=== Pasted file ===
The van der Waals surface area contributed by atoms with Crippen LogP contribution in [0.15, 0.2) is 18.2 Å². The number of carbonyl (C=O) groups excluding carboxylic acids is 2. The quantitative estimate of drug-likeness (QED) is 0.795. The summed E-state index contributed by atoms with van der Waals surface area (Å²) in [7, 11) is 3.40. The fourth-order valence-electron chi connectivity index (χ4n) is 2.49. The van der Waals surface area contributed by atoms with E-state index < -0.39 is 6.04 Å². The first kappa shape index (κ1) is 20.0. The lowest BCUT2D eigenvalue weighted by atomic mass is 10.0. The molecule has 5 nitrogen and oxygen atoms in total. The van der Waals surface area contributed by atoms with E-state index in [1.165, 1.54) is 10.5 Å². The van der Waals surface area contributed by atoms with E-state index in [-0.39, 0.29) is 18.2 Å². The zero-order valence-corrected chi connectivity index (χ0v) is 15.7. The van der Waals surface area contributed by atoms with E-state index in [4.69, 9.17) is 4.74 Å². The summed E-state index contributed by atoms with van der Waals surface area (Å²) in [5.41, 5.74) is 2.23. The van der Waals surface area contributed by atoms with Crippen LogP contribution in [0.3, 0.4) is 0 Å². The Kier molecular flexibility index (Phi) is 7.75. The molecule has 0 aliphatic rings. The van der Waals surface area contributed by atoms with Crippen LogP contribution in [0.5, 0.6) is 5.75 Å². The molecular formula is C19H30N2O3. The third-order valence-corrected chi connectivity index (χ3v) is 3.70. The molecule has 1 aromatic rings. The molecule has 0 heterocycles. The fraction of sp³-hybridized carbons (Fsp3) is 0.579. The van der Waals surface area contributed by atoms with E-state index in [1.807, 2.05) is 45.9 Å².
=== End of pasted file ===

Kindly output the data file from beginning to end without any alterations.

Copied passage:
The van der Waals surface area contributed by atoms with Crippen LogP contribution in [0.15, 0.2) is 18.2 Å². The number of carbonyl (C=O) groups excluding carboxylic acids is 2. The quantitative estimate of drug-likeness (QED) is 0.795. The summed E-state index contributed by atoms with van der Waals surface area (Å²) in [7, 11) is 3.40. The fourth-order valence-electron chi connectivity index (χ4n) is 2.49. The van der Waals surface area contributed by atoms with E-state index < -0.39 is 6.04 Å². The first kappa shape index (κ1) is 20.0. The lowest BCUT2D eigenvalue weighted by atomic mass is 10.0. The molecule has 5 nitrogen and oxygen atoms in total. The van der Waals surface area contributed by atoms with E-state index in [1.165, 1.54) is 10.5 Å². The van der Waals surface area contributed by atoms with E-state index in [-0.39, 0.29) is 18.2 Å². The zero-order valence-corrected chi connectivity index (χ0v) is 15.7. The van der Waals surface area contributed by atoms with E-state index in [4.69, 9.17) is 4.74 Å². The summed E-state index contributed by atoms with van der Waals surface area (Å²) in [5.41, 5.74) is 2.23. The van der Waals surface area contributed by atoms with Crippen LogP contribution in [0.3, 0.4) is 0 Å². The Kier molecular flexibility index (Phi) is 7.75. The molecule has 0 aliphatic rings. The van der Waals surface area contributed by atoms with Crippen LogP contribution in [0.5, 0.6) is 5.75 Å². The molecular formula is C19H30N2O3. The third-order valence-corrected chi connectivity index (χ3v) is 3.70. The molecule has 1 aromatic rings. The molecule has 0 heterocycles. The fraction of sp³-hybridized carbons (Fsp3) is 0.579. The van der Waals surface area contributed by atoms with E-state index in [1.807, 2.05) is 45.9 Å².